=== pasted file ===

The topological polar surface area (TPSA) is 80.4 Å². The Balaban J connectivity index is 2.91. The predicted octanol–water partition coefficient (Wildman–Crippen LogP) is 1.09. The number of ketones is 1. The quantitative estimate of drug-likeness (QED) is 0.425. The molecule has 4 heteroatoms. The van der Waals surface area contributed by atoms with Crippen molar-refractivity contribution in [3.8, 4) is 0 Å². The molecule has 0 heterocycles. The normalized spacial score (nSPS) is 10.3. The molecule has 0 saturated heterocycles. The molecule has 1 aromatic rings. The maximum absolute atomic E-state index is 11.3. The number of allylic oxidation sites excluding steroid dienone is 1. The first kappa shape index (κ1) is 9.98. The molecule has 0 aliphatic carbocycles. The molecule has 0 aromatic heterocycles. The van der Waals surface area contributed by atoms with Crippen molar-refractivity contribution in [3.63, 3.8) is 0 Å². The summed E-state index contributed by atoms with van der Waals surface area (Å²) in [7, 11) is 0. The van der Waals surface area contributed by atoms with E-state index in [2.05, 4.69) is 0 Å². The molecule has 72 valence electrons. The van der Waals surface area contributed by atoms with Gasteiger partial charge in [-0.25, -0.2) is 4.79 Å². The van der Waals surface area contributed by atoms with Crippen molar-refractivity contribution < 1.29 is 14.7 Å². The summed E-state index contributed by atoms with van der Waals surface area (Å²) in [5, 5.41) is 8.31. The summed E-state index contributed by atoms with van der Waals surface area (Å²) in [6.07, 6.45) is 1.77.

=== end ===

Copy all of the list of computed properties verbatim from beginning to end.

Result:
The topological polar surface area (TPSA) is 80.4 Å². The Balaban J connectivity index is 2.91. The predicted octanol–water partition coefficient (Wildman–Crippen LogP) is 1.09. The number of ketones is 1. The quantitative estimate of drug-likeness (QED) is 0.425. The molecule has 4 heteroatoms. The van der Waals surface area contributed by atoms with Crippen molar-refractivity contribution in [3.8, 4) is 0 Å². The molecule has 0 heterocycles. The normalized spacial score (nSPS) is 10.3. The molecule has 0 saturated heterocycles. The molecule has 1 aromatic rings. The maximum absolute atomic E-state index is 11.3. The number of allylic oxidation sites excluding steroid dienone is 1. The first kappa shape index (κ1) is 9.98. The molecule has 0 aliphatic carbocycles. The molecule has 0 aromatic heterocycles. The van der Waals surface area contributed by atoms with Crippen molar-refractivity contribution in [3.63, 3.8) is 0 Å². The summed E-state index contributed by atoms with van der Waals surface area (Å²) in [7, 11) is 0. The van der Waals surface area contributed by atoms with E-state index in [2.05, 4.69) is 0 Å². The molecule has 72 valence electrons. The van der Waals surface area contributed by atoms with Gasteiger partial charge in [-0.25, -0.2) is 4.79 Å². The van der Waals surface area contributed by atoms with Crippen molar-refractivity contribution < 1.29 is 14.7 Å². The summed E-state index contributed by atoms with van der Waals surface area (Å²) in [5, 5.41) is 8.31. The summed E-state index contributed by atoms with van der Waals surface area (Å²) in [6.07, 6.45) is 1.77.